Harbinger rises

Watching Lyla’s journey this season has been absolutely crazy. Who would have ever thought that the woman who married Diggle and runs a government organization would end up here? I’m thankful that Arrow put their own spin of Lyla’s connection to Mar Novu, instead of basically rewriting everything to make her fit with her comic counterpart. Arrow season 8, episode 7 finally delivered on why Lyla chose to work with him, and it was not at all what I was expecting.

The knowledge that Lyla has been working with Mar Novu since Afghanistan, long before we met her, changes everything. She’s partially been lying to Diggle for all of this time, even if she did it originally to protect her future family after seeing what becomes of the world when the crisis comes.

I love that even though Diggle found out Lyla has been keeping this huge thing from him, it doesn’t feel like their relationship is in trouble, like at all. Diggle and Lyla arguably have one of the strongest and most underrated relationships in the entire Arrow-verse, and it’s so wonderful to see that explored over these episodes. I hope after “Crisis on Infinite Earths” ends, Diggle and Lyla’s relationship and future gets a little more exploration in one of the final two Arrow episodes.

Crisis begins

It didn’t really hit me until about halfway through Arrow season 8, episode 7 that everything would be different after this episode. This is the last time we will see this Team Arrow together again and probably the last mission Oliver will ever have (excluding the crisis, of course). Seeing the callbacks to various seasons over these last few episodes and getting a unified Team Arrow for what feels like the first time ever, is just making it harder and harder to accept that it’s coming to an end.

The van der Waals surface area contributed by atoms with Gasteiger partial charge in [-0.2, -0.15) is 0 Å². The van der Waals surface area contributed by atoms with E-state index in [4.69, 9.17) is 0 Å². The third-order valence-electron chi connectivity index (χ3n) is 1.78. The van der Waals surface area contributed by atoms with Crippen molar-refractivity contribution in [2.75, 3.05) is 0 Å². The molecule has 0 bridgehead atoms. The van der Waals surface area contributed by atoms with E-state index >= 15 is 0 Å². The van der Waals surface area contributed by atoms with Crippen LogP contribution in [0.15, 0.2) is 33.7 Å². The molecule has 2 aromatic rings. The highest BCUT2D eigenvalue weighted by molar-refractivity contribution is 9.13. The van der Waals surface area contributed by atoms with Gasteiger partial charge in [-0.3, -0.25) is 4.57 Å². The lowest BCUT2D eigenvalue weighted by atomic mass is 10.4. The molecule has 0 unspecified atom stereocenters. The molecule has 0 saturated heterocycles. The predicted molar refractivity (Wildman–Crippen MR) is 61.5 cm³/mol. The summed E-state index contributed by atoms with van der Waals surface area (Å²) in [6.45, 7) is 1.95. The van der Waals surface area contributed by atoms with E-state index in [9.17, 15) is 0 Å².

Arrow is the only show this season that has had a successful build-up to “Crisis on Infinite Earths” (in my opinion) because that’s all they had to focus on. There’s no back half of the season to set up anything for, just enough time after the crisis to wrap things up. It’s an unfair comparison to Supergirl and The Flash, both of which have a lot more to worry about.

‘Arrow’ season 8, episode 7 final thoughts

The chat between Oliver and Diggle, two brothers, on Arrow season 8, episode 7 was another heartbreaking realization of everything that we’re losing in the DCTV universe. Oliver and John’s relationship is so lovely to watch, and though Arrow didn’t really explore how Oliver’s loss will really impact Dig (they could have done more, let’s be honest), the moments we’ve had were wonderful.

Seeing Laurel Lance AKA the Black Canary in action, without relying on her cry, a gun, or any other weapon was one of my favorite moments of the episode. She’s come so far as a hero, and it’s clear Katie Cassidy-Rodgers is finally getting to enjoy the show she’s been on for the last several years. Another strong part of this season has been the friendship blossoming between Oliver and Laurel, which I hope will extend to a friendship between Laurel and Mia on the Arrow spin-off.

So much has changed from the future we’ve come to know in the flash-forwards, so I’m beyond excited to see how that is reflected in the Arrow spin-off’s backdoor pilot, which is the first Arrow episode after the crossover. But, to me, the most important change happened on this episode: Oliver asking Diggle to tell Felicity not to keep Mia and William apart. This will change so much between them, and it’s going to be so beautiful to watch.

“Crisis on Infinite Earths” begins Sunday, December 8 at 8 p.m. ET on Supergirl!